In the aisles of a supermarket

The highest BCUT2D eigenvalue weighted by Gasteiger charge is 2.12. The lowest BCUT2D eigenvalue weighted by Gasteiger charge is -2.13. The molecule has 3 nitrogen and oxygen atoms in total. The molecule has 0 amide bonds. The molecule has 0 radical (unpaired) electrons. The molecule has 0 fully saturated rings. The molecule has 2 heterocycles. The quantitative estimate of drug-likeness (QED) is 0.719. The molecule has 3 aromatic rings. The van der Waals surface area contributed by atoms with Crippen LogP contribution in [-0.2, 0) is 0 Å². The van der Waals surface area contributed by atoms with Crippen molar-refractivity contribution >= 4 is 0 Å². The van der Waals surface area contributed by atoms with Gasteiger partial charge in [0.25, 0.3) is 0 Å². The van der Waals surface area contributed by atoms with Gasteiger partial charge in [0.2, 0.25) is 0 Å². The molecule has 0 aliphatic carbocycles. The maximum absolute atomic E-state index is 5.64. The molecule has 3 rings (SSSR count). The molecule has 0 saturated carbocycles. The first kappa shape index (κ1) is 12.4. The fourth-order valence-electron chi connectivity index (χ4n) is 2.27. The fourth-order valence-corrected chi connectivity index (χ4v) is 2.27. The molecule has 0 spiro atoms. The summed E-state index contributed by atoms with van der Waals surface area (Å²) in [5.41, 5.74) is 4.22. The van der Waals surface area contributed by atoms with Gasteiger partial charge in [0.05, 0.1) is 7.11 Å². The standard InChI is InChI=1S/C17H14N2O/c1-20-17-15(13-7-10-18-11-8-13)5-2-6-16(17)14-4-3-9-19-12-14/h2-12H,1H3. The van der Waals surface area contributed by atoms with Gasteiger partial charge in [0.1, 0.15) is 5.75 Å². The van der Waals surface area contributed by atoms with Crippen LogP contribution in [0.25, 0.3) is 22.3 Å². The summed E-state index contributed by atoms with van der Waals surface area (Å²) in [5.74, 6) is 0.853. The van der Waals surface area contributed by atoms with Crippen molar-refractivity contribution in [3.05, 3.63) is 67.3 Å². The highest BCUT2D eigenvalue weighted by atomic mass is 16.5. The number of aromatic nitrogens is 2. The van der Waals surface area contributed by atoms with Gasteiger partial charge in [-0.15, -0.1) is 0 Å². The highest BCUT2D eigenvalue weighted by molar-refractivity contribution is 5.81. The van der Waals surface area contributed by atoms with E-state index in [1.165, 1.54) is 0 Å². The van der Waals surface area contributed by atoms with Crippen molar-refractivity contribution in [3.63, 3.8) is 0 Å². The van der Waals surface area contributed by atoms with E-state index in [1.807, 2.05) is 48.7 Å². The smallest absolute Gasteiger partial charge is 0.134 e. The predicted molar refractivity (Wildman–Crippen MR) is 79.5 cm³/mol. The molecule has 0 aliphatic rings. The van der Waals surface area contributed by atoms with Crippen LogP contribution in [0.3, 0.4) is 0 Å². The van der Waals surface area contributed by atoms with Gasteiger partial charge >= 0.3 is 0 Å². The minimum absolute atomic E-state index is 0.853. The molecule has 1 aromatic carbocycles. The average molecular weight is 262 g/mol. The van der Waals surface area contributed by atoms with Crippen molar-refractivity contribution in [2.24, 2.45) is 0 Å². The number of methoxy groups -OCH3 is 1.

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A few years ago, when walking through the aisles of a supermarket, my anguish was seeing the objectivity of people with lists in their hands hitting their carts on me, it was feeling the coldness of the food store that didn’t direct me even a glance, the disgust of the lady who weighed my fruits, the carelessness with which the butcher worked the meat that I served to my family, the automaticity with which the food was passed on the conveyor belt and the urgency with which the bagger threw everything I chose in that bag plastic. Today the narrative has changed, I tell another one, which anguishes me more, more because of the hypocritical anguish I felt. Today the pain is acute and has a historic weight. I am even more distressed by the fact that the food store, the lady who weighs the fruits, the butcher who works the meat and the bagger, cannot walk through the aisles of a supermarket with the tranquility that I walk. I disgust my tranquility. I am ashamed of my full cart and my list with so many addenda. It anguishes me to be in the super or hyper market (or any other aggrandizing adjective they have) and to be suffocated with so many possibilities that they are being sold as a matter of urgency, all so impersonal, so labeled. Everything is full of color and brightness, disguising the pain and ashes that move that industry. It is the showcase of scandal, of hunger. It is the anti-life in the life of the butcher who works with death every day. It is the anti-glare in the look of the falsely varnished apple, it is the discomfort of the confectioner who sees the cake dough set in the shape with more fit and comfort than his own accent on the bus. It is the question of the transgenic and the plastic bag being discussed more than the life of that woman who weighs the modified fruits or the condition of that bagger. My cart is full of pain, I put all the weight of the world on the dinner table and serve my family, which by the way is not even so close together.

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